Jermain Defoe has been a loyal servant to Spurs, but there are elements of his game that will not be missed at the North London club.
A striker who ranks fifth on the club's all-time scoring list with over 140 goals, Defoe's name has been regularly sung by Spurs supporters from the stands of White Hart Lane and beyond.
The sight of the goal-hungry striker finding the back of the net in the Premier League will certainly be missed. However, there are reasons this parting of ways could be a timely one for Spurs (not to mention for Defoe himself).
Over the following few slides, we list three main reasons Defoe's presence in North London will not be missed.
There are few guarantees behind them; rather, the underlying theme is that of a club moving on from one of its key figures of the last 10 years.
Defoe had been linked with a move to former club West Ham.
Toronto coming in for Jermain Defoe worked out conveniently for Tottenham.
Not only are they getting a healthy transfer fee for the 31-year-old—reported by The Telegraph to be "in excess of £8 million"—but they also do not have to worry about the prospect of Defoe coming back to haunt them with another Premier League club.
Prior to the announcement of the Toronto deal, the Daily Mail were among those linking the striker with a move back to his old club, West Ham United. Last summer, Dave Kidd and Tom Hopkinson of the Mirror were talking up interest from Stoke City.
Defoe's intentions had the MLS opportunity not come up will likely remain unknown. Spurs will be grateful they did not have to seriously contemplate letting him go to a club within their division.
The aforementioned Daily Mail story suggested West Ham wanted him on loan, in which case Spurs might have avoided coming up against him this season anyway.
Nonetheless, they will feel better knowing that allowing Defoe regular first-team football elsewhere is not going to affect them.
Adebayor congratulates Soldado after his goal against Stoke.
Tottenham selling Defoe does, of course, mean one less option for manager Tim Sherwood to choose from in attack.
Three recognised strikers remain in Emmanuel Adebayor, Harry Kane and Roberto Soldado, and Nacer Chadli and Erik Lamela could also be utilised in forward roles.
Spurs' issues with personnel shortages in defence this season demonstrate how quickly a healthy position can disappear. Injuries and/or poor form could make it so Defoe's departure is one they rue before the year is out.
If that is the worst-case scenario, a more positive outlook is that Sherwood now has a more streamlined attack to work with. He does not have to worry so much about fitting in the England man or about the repercussions of leaving him out.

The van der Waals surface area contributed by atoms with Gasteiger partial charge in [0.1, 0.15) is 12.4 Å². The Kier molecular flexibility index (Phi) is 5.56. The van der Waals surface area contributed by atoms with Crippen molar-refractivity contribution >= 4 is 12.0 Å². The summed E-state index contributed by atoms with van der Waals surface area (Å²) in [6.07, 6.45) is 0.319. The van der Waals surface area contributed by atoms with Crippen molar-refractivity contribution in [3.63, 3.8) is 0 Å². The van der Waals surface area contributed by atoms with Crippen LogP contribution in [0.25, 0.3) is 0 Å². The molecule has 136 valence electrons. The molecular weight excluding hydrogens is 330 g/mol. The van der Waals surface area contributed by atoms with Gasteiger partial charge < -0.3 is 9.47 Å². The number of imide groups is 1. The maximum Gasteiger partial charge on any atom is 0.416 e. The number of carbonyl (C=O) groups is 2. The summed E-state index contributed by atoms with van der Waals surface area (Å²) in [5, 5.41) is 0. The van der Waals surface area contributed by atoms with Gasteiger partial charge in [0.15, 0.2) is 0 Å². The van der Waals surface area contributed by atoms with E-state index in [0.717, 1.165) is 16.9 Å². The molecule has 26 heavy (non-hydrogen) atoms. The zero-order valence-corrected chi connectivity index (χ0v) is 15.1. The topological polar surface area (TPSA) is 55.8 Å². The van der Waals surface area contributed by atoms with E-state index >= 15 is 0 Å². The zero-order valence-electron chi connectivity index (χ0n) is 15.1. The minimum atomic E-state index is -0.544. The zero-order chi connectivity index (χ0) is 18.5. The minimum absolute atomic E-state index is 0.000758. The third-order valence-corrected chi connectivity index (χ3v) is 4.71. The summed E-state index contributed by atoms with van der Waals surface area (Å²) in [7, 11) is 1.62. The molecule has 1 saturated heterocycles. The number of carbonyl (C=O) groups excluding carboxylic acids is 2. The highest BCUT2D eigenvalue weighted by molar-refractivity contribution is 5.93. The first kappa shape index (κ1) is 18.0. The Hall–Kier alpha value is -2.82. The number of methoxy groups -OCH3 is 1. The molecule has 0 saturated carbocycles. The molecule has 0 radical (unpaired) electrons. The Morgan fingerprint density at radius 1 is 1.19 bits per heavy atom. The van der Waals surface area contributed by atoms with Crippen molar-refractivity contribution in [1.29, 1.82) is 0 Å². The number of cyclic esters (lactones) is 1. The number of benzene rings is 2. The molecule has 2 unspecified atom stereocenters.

The nagging urge to use an experienced professional who has been playing a bit-part role does make it so coaches can overthink certain decisions. Former boss Andre Villas-Boas did as much when he brought Defore in to start against West Ham United in October. It did not pay off, with Spurs losing 3-0.
Sherwood still has genuine, proven goalscorers in Adebayor and Soldado (although the latter has had issues with form this season). Now, the focus will be on getting the best out of them and others who remain.
In setting out more focused playing objectives for the Spurs attack, the potential is there for it to increase its effectiveness over the remainder of the campaign.
Could Harry Kane benefit from Defoe's departure?
Despite Defoe generally being a good performer for Tottenham over the years, he has not scored so regularly over the last year that the club was desperate to keep him around.
In fairness to Defoe, injury hurt his momentum early in 2013. This season, the arrival of Roberto Soldado and Andre Villas-Boas' preference for using a lone striker made starting opportunities in the right circumstances hard to come by.
Nonetheless, when Defoe did have chances, he did not always make the most of them.
His leaving gives Spurs an opportunity to try something or someone new up front. In the short term, that might not be much more than academy product Harry Kane seeing his own first-team playing opportunities increase.
Heading into the summer and next season, the possibilities will truly begin to emerge.
No matter Spurs' situation, there is a strong likelihood that they will look into the transfer market for a new striker. The success of their current crop of forwards will also influence just how much they spend and the type of attacker they look to recruit.
Sherwood (if he is still in charge) will have scope to engineer his own approach to his team's attack moving forward.
Stylistically, there is more room to breathe now too. In the current climate of Premier League strikers, a primary poacher like Defoe is comparatively old-fashioned.
While Soldado's presence will ensure they do not move too far away from here, Spurs could try something a little different if they so desire.